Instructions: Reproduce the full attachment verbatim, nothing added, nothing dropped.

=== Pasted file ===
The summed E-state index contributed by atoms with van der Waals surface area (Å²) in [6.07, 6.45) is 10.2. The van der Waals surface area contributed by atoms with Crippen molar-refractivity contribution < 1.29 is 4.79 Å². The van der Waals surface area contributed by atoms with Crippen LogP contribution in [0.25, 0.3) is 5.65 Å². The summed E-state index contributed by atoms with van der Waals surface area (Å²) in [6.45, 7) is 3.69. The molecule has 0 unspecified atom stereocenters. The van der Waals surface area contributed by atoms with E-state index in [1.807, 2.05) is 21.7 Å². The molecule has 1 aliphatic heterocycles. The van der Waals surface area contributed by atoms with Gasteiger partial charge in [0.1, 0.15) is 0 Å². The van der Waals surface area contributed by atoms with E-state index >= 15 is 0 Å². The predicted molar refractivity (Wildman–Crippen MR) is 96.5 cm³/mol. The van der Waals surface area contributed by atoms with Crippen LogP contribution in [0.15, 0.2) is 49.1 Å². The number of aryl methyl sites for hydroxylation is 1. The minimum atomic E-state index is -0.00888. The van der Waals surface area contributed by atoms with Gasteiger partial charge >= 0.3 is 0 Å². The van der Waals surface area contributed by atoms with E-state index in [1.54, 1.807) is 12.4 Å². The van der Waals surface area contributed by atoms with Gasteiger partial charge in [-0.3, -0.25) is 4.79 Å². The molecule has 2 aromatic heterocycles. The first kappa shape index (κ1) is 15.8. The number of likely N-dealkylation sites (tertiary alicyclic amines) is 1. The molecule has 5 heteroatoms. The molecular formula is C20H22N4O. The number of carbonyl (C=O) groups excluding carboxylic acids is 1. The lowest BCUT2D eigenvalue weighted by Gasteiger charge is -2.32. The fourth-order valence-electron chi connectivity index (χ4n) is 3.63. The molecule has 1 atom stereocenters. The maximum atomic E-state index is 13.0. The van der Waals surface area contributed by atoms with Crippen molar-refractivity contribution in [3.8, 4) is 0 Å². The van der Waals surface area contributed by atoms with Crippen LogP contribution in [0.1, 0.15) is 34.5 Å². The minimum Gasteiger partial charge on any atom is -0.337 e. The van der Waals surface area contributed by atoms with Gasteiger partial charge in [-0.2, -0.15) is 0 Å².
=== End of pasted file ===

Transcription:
The summed E-state index contributed by atoms with van der Waals surface area (Å²) in [6.07, 6.45) is 10.2. The van der Waals surface area contributed by atoms with Crippen molar-refractivity contribution < 1.29 is 4.79 Å². The van der Waals surface area contributed by atoms with Crippen LogP contribution in [0.25, 0.3) is 5.65 Å². The summed E-state index contributed by atoms with van der Waals surface area (Å²) in [6.45, 7) is 3.69. The molecule has 0 unspecified atom stereocenters. The van der Waals surface area contributed by atoms with E-state index in [1.807, 2.05) is 21.7 Å². The molecule has 1 aliphatic heterocycles. The van der Waals surface area contributed by atoms with Gasteiger partial charge in [0.1, 0.15) is 0 Å². The van der Waals surface area contributed by atoms with E-state index >= 15 is 0 Å². The predicted molar refractivity (Wildman–Crippen MR) is 96.5 cm³/mol. The van der Waals surface area contributed by atoms with Crippen LogP contribution in [0.15, 0.2) is 49.1 Å². The number of aryl methyl sites for hydroxylation is 1. The minimum atomic E-state index is -0.00888. The van der Waals surface area contributed by atoms with Gasteiger partial charge >= 0.3 is 0 Å². The van der Waals surface area contributed by atoms with E-state index in [1.54, 1.807) is 12.4 Å². The van der Waals surface area contributed by atoms with Gasteiger partial charge in [-0.3, -0.25) is 4.79 Å². The molecule has 2 aromatic heterocycles. The first kappa shape index (κ1) is 15.8. The number of likely N-dealkylation sites (tertiary alicyclic amines) is 1. The molecule has 5 heteroatoms. The molecular formula is C20H22N4O. The number of carbonyl (C=O) groups excluding carboxylic acids is 1. The lowest BCUT2D eigenvalue weighted by Gasteiger charge is -2.32. The fourth-order valence-electron chi connectivity index (χ4n) is 3.63. The molecule has 1 atom stereocenters. The maximum atomic E-state index is 13.0. The van der Waals surface area contributed by atoms with Crippen molar-refractivity contribution in [3.8, 4) is 0 Å². The van der Waals surface area contributed by atoms with Crippen LogP contribution in [0.1, 0.15) is 34.5 Å². The minimum Gasteiger partial charge on any atom is -0.337 e. The van der Waals surface area contributed by atoms with Gasteiger partial charge in [-0.2, -0.15) is 0 Å².